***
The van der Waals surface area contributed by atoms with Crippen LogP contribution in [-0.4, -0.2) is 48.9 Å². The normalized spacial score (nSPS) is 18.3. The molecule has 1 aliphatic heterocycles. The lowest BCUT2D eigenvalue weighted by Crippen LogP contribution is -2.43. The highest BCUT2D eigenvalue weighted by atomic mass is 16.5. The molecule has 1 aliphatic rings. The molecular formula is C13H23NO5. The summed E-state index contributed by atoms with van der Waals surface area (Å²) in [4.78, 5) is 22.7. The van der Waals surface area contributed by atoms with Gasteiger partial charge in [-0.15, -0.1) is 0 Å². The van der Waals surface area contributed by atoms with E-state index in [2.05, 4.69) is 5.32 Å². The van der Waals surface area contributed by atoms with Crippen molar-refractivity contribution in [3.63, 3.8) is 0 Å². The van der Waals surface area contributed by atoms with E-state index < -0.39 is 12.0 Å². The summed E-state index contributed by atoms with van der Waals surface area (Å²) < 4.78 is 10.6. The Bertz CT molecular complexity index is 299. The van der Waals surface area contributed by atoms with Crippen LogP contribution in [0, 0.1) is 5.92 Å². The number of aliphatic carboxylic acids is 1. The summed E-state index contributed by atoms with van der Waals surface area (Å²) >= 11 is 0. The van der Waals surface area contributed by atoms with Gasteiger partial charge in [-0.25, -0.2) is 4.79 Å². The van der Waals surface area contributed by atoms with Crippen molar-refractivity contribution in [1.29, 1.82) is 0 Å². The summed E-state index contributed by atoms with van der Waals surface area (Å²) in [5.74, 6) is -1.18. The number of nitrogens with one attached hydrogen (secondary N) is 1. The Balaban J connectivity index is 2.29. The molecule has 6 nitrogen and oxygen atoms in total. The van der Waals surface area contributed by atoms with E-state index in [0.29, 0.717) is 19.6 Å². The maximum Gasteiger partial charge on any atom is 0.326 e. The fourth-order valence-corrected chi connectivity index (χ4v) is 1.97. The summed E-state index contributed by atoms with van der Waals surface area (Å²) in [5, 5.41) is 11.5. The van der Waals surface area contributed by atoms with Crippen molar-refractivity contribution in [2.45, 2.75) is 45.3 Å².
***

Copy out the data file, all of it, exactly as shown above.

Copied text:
The van der Waals surface area contributed by atoms with Crippen LogP contribution in [-0.4, -0.2) is 48.9 Å². The normalized spacial score (nSPS) is 18.3. The molecule has 1 aliphatic heterocycles. The lowest BCUT2D eigenvalue weighted by Crippen LogP contribution is -2.43. The highest BCUT2D eigenvalue weighted by atomic mass is 16.5. The molecule has 1 aliphatic rings. The molecular formula is C13H23NO5. The summed E-state index contributed by atoms with van der Waals surface area (Å²) in [4.78, 5) is 22.7. The van der Waals surface area contributed by atoms with Gasteiger partial charge in [-0.15, -0.1) is 0 Å². The van der Waals surface area contributed by atoms with E-state index in [2.05, 4.69) is 5.32 Å². The van der Waals surface area contributed by atoms with Crippen molar-refractivity contribution in [3.63, 3.8) is 0 Å². The van der Waals surface area contributed by atoms with E-state index < -0.39 is 12.0 Å². The summed E-state index contributed by atoms with van der Waals surface area (Å²) < 4.78 is 10.6. The Bertz CT molecular complexity index is 299. The van der Waals surface area contributed by atoms with Crippen LogP contribution in [0, 0.1) is 5.92 Å². The number of aliphatic carboxylic acids is 1. The summed E-state index contributed by atoms with van der Waals surface area (Å²) >= 11 is 0. The van der Waals surface area contributed by atoms with Gasteiger partial charge in [-0.25, -0.2) is 4.79 Å². The van der Waals surface area contributed by atoms with Crippen molar-refractivity contribution in [1.29, 1.82) is 0 Å². The summed E-state index contributed by atoms with van der Waals surface area (Å²) in [5.74, 6) is -1.18. The number of nitrogens with one attached hydrogen (secondary N) is 1. The Balaban J connectivity index is 2.29. The molecule has 6 nitrogen and oxygen atoms in total. The van der Waals surface area contributed by atoms with E-state index in [0.29, 0.717) is 19.6 Å². The maximum Gasteiger partial charge on any atom is 0.326 e. The fourth-order valence-corrected chi connectivity index (χ4v) is 1.97. The summed E-state index contributed by atoms with van der Waals surface area (Å²) in [5, 5.41) is 11.5. The van der Waals surface area contributed by atoms with Crippen molar-refractivity contribution in [2.45, 2.75) is 45.3 Å².